Voltage is the pressure of the electricity, like water pressure in a pipe. Current is a measure of the actual flow of electrons. If you measured the water pressure at the tap, it would be more than the pressure of the water flowing out the end of a hosepipe. If you plugged the end of the hosepipe, so no water flowed, the water pressure would then become the same everywhere in the pipe. The flow of water through a resisting pipe, causes the pressure drop. Voltage in a circuit drops in the same way when current flows through resistance.

You won't get a shock from 1 volt, but 50 milliamps through your heart can kill you. If part of your body was touching the same ground as the circuit, and you touched the battery + terminal, current would flow through your body. But it would depend on the resistance of your body as to how much current would flow.

OB

18. Originally Posted by One beer
Originally Posted by fghf76
Why is voltage different on wire closer to negative and wire closer positive (I can't imagine why is voltage different when coming out of lightbulb if it is the single circuit)

The voltage gradually reduces along the wire, because the wire has some resistance, albeit very low.
If you are going to consider the resistance of the wire, you should also mention the internal resistance of the source. The source can be treated as an ideal source in series with a resistance. So the voltage of the ideal source is dropped by the load, wire and internal resistance. Thus, if you were to short across the load, you end up with a voltage divider made up of the wire and internal resistance. You'll see a decrease in the voltage seen across the source, due to the larger voltage drop of the internal resistance.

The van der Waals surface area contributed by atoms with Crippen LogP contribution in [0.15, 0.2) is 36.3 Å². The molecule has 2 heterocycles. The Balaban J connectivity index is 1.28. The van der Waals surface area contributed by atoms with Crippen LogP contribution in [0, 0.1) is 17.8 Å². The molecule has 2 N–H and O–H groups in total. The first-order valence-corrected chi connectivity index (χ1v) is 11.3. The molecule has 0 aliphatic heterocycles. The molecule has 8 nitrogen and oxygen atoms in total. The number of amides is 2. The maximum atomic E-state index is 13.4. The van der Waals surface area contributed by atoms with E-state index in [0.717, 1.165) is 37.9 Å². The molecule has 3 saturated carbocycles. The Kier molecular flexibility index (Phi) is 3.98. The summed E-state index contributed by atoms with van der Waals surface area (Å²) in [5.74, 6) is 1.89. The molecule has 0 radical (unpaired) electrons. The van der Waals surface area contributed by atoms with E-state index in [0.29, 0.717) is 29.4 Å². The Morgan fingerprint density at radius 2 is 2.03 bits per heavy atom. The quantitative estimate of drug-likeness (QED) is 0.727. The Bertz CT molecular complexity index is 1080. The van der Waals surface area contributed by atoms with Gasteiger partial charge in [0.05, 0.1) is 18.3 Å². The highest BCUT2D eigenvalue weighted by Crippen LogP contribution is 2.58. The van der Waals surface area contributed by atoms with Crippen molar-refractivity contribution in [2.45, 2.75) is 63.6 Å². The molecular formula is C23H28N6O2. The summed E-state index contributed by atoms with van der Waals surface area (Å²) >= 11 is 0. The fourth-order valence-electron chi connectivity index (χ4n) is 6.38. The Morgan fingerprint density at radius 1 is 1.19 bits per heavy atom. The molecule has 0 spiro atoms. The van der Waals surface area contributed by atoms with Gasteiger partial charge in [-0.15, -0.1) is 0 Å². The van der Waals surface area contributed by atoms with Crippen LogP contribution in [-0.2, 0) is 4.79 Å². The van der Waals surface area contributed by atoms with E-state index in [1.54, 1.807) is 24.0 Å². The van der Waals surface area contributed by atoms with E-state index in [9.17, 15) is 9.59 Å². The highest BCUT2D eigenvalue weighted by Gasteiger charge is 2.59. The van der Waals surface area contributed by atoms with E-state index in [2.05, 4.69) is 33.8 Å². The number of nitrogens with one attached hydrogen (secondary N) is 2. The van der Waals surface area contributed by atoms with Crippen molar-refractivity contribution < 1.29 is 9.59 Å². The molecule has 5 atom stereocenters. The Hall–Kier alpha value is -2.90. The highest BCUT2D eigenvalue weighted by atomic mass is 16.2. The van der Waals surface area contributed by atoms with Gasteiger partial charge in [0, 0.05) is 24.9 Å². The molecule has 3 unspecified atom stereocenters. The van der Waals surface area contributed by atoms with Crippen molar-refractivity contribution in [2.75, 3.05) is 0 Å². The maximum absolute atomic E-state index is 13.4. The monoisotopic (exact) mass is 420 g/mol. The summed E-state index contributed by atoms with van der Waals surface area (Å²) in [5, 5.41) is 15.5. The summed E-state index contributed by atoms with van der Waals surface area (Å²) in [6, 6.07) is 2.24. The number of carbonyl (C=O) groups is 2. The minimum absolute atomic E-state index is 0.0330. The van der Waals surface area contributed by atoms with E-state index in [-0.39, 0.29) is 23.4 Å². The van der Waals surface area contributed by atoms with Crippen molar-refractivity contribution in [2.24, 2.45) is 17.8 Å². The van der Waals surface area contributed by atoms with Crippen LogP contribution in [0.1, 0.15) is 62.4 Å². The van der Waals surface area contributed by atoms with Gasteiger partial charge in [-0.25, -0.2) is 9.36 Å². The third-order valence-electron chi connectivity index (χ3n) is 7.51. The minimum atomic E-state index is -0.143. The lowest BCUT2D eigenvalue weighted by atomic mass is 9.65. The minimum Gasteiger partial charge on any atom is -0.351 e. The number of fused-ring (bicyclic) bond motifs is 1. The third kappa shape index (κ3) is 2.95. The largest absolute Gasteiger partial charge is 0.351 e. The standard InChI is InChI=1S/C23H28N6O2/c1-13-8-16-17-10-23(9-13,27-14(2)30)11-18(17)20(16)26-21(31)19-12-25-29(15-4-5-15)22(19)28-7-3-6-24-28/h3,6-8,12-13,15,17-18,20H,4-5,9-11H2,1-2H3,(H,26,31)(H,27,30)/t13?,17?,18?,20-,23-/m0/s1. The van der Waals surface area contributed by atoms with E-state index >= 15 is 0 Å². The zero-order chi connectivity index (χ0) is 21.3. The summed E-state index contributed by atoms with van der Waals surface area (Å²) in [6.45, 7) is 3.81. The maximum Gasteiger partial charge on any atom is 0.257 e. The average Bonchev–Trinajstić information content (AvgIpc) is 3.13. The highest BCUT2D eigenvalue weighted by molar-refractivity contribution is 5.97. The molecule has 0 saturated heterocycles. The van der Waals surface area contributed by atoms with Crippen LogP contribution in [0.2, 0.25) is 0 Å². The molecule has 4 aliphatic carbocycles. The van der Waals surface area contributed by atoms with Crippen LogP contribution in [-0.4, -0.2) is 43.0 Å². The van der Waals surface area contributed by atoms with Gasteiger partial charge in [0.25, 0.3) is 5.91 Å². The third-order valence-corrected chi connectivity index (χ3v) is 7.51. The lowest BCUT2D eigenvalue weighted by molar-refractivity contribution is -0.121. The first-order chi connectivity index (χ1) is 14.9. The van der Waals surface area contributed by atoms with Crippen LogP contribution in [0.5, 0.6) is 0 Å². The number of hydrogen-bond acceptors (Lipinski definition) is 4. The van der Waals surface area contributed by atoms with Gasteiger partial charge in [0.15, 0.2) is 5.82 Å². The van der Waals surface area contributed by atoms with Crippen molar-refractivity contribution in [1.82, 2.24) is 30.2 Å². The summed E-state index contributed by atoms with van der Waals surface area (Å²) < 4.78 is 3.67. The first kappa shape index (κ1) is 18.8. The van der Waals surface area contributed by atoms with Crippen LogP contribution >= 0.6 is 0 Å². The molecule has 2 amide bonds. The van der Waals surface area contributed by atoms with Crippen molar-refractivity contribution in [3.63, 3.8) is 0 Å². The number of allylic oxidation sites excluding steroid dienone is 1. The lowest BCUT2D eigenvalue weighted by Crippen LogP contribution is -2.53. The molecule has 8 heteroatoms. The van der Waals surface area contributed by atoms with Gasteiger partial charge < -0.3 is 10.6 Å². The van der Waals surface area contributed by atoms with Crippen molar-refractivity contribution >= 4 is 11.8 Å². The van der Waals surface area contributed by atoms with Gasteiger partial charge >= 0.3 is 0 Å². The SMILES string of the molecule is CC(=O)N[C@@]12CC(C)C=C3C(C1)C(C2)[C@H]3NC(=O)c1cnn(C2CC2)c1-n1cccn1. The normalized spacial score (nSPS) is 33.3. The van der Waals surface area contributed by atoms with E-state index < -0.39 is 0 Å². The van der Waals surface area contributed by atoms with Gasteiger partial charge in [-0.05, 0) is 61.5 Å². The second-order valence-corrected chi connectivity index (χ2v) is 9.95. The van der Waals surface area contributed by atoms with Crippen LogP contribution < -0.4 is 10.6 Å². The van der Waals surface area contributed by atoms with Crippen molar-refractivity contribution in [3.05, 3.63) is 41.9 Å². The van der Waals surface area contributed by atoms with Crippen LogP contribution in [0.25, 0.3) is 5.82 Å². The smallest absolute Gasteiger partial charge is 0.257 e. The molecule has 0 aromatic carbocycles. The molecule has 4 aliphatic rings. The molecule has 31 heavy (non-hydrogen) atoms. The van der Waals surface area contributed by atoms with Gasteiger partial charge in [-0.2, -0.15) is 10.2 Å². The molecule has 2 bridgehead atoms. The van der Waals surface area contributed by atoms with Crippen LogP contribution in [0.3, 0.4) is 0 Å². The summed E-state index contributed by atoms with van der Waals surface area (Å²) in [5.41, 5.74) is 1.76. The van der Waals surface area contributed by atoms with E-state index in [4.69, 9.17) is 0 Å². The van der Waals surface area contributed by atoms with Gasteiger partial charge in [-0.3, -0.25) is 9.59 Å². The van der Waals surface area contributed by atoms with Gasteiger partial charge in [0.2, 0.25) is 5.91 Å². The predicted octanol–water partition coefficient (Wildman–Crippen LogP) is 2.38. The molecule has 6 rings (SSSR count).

19. If you are going to consider the resistance of the wire, you should also mention the internal resistance of the source. The source can be treated as an ideal source in series with a resistance. So the voltage of the ideal source is dropped by the load, wire and internal resistance. Thus, if you were to short across the load, you end up with a voltage divider made up of the wire and internal resistance. You'll see a decrease in the voltage seen across the source, due to the larger voltage drop of the internal resistance.[/QUOTE][/QUOTE]

Yup, agreed. However, the OP obviously has only a very basic understanding of electronics, (no disrespect intended to them), so I wanted to keep it relatively simple.

Source impedance and internal resistance are not easy concepts to understand unless one has a good grounding in electronics.

OB